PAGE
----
Northern Iowa promotes sustainability through entrepreneurship, draws in hundreds
Jan 27, 2010
Being an entrepreneur doesn’t require creating a new product – sometimes it can simply mean finding a new purpose for an old good. At Garbage Goes Green, 20 people did just this, turning found items (some in trash cans) into a variety of new products and art exhibits.
The event is an annual competition at the Pappajohn Entrepreneurial Center at Northern Iowa Area Community College (NIAAC), and was part of Global Entrepreneurship Week 2009. Purses and clothing items were given a stylistic tweak, and cans and fencing wire was turned into a large shark sculpture. Old furniture legs were turned into a cutting board, while cardboard barrels were turned into new, disposable furniture. And for those gutter-filled leaves, a milk jug proved to be an effective tool for cleaning.
Over 500 people viewed the entries in person, with awards given for categories like best artistic expression and most innovative product.
Despite the small size of Mason City, where NIAAC is based, regional coordinator Tim Putnam was able to bring in a number of experts for local entrepreneurs to gain mentorship from. An Entrepreneurial Exchange featured an expert on Website optimization, who spoke to a crowd of 75.
An Ask the Experts event featured 15 professionals, running the gamut from attorney, to Web design, to CPA and marketing. About 50 people from the community attended the event, taking place in intimate discussions about their entrepreneurial aspirations and where they might lead. This program drew a lot of the same crowd who attends NIAAC’s FastTrac’s programs, which provides existing and aspiring entrepreneurs with key business insights and skills, leadership experiences, and valuable networking and mentoring opportunities they need to start, grow, and lead businesses.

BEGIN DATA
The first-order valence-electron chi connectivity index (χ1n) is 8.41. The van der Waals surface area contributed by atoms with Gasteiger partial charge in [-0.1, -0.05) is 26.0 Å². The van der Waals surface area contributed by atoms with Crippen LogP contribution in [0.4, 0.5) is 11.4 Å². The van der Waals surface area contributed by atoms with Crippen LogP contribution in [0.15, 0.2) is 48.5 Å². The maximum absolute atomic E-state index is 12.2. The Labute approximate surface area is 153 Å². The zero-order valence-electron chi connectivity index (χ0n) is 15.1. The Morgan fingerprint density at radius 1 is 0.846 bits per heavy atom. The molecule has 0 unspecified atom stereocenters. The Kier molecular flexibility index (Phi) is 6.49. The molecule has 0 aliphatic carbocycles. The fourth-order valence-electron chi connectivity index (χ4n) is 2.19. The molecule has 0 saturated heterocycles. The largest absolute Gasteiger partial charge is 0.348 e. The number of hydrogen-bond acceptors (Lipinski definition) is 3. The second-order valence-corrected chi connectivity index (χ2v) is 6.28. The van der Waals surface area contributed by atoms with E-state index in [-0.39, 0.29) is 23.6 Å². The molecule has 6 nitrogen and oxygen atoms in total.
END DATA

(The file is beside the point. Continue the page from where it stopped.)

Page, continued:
The size of the FastTrac program in recent months has been record-breaking, which Putnam sees as a sign that small business owners and entrepreneurs will indeed be a key factor in the economy in coming years.
Many of these entrepreneurs were featured in the annual Entrepreneurial Marketplace, held on Wednesday of GEW. This event featured goods produced by students, faculty and staff. Twenty vendors participated, more than doubling their sales from last year on items like customized yoga bags, jewelry and artwork.
The sales were particularly encouraging, considering the current economic climate, which is still well in a lull in Iowa. Putnam sees the turnout as a sign of appreciation for small business owners.
“The economy hits the Midwest last, and we’re last to recover, so for people to purchase what they did is a pretty positive sign that people are recognizing the importance of entrepreneurs and small businesses,” he said.
Recognizing the draw of such an event, the college’s Collegiate Entrepreneurs’ Organization (CEO) chapter set up their own table, selling t-shirts and bake goods to help raise money for their chapter.